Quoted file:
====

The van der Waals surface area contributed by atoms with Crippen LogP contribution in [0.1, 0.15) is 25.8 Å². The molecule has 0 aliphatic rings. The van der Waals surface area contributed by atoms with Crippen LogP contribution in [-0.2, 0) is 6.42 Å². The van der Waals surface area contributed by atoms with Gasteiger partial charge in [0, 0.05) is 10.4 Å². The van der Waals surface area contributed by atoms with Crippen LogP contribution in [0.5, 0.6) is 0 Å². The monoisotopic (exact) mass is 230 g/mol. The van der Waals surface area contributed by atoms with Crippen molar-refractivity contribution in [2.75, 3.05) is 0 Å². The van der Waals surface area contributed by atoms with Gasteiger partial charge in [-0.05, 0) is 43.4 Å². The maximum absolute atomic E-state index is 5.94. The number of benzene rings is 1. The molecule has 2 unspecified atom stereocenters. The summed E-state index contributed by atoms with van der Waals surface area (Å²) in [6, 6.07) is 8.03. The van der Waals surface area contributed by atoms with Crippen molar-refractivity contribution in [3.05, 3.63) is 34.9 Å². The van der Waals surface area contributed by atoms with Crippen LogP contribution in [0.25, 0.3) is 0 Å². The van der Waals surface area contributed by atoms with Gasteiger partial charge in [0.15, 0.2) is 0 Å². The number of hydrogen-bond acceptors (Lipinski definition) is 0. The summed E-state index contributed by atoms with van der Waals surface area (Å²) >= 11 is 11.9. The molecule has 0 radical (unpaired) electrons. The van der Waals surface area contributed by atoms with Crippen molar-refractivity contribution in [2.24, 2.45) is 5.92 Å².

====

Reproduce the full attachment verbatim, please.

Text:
The van der Waals surface area contributed by atoms with Crippen LogP contribution in [0.1, 0.15) is 25.8 Å². The molecule has 0 aliphatic rings. The van der Waals surface area contributed by atoms with Crippen LogP contribution in [-0.2, 0) is 6.42 Å². The van der Waals surface area contributed by atoms with Gasteiger partial charge in [0, 0.05) is 10.4 Å². The van der Waals surface area contributed by atoms with Crippen LogP contribution in [0.5, 0.6) is 0 Å². The monoisotopic (exact) mass is 230 g/mol. The van der Waals surface area contributed by atoms with Crippen molar-refractivity contribution in [2.75, 3.05) is 0 Å². The van der Waals surface area contributed by atoms with Gasteiger partial charge in [-0.05, 0) is 43.4 Å². The maximum absolute atomic E-state index is 5.94. The number of benzene rings is 1. The molecule has 2 unspecified atom stereocenters. The summed E-state index contributed by atoms with van der Waals surface area (Å²) in [6, 6.07) is 8.03. The van der Waals surface area contributed by atoms with Crippen molar-refractivity contribution in [3.05, 3.63) is 34.9 Å². The van der Waals surface area contributed by atoms with Crippen LogP contribution in [0.25, 0.3) is 0 Å². The van der Waals surface area contributed by atoms with Gasteiger partial charge in [0.15, 0.2) is 0 Å². The number of hydrogen-bond acceptors (Lipinski definition) is 0. The summed E-state index contributed by atoms with van der Waals surface area (Å²) >= 11 is 11.9. The molecule has 0 radical (unpaired) electrons. The van der Waals surface area contributed by atoms with Crippen molar-refractivity contribution in [2.24, 2.45) is 5.92 Å².